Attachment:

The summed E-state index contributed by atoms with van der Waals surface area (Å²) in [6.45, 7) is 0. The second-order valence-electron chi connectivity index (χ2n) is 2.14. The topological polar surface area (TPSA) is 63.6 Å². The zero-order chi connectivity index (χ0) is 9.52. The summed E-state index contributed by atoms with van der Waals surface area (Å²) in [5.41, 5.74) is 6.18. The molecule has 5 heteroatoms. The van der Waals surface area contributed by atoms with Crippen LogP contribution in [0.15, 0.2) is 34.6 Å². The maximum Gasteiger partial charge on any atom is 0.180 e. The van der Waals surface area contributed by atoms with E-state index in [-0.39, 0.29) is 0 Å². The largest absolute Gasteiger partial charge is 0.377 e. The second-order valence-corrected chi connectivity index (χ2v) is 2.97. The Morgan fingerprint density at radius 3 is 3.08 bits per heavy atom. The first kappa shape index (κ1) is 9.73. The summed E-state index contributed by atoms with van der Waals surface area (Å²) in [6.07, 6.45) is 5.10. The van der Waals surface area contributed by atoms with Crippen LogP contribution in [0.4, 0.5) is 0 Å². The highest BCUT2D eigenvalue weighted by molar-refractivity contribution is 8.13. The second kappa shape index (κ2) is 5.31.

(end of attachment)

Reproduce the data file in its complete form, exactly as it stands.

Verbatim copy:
The summed E-state index contributed by atoms with van der Waals surface area (Å²) in [6.45, 7) is 0. The second-order valence-electron chi connectivity index (χ2n) is 2.14. The topological polar surface area (TPSA) is 63.6 Å². The zero-order chi connectivity index (χ0) is 9.52. The summed E-state index contributed by atoms with van der Waals surface area (Å²) in [5.41, 5.74) is 6.18. The molecule has 5 heteroatoms. The van der Waals surface area contributed by atoms with Crippen LogP contribution in [0.15, 0.2) is 34.6 Å². The maximum Gasteiger partial charge on any atom is 0.180 e. The van der Waals surface area contributed by atoms with E-state index in [-0.39, 0.29) is 0 Å². The largest absolute Gasteiger partial charge is 0.377 e. The second-order valence-corrected chi connectivity index (χ2v) is 2.97. The Morgan fingerprint density at radius 3 is 3.08 bits per heavy atom. The first kappa shape index (κ1) is 9.73. The summed E-state index contributed by atoms with van der Waals surface area (Å²) in [6.07, 6.45) is 5.10. The van der Waals surface area contributed by atoms with Crippen LogP contribution in [0.4, 0.5) is 0 Å². The highest BCUT2D eigenvalue weighted by molar-refractivity contribution is 8.13. The second kappa shape index (κ2) is 5.31.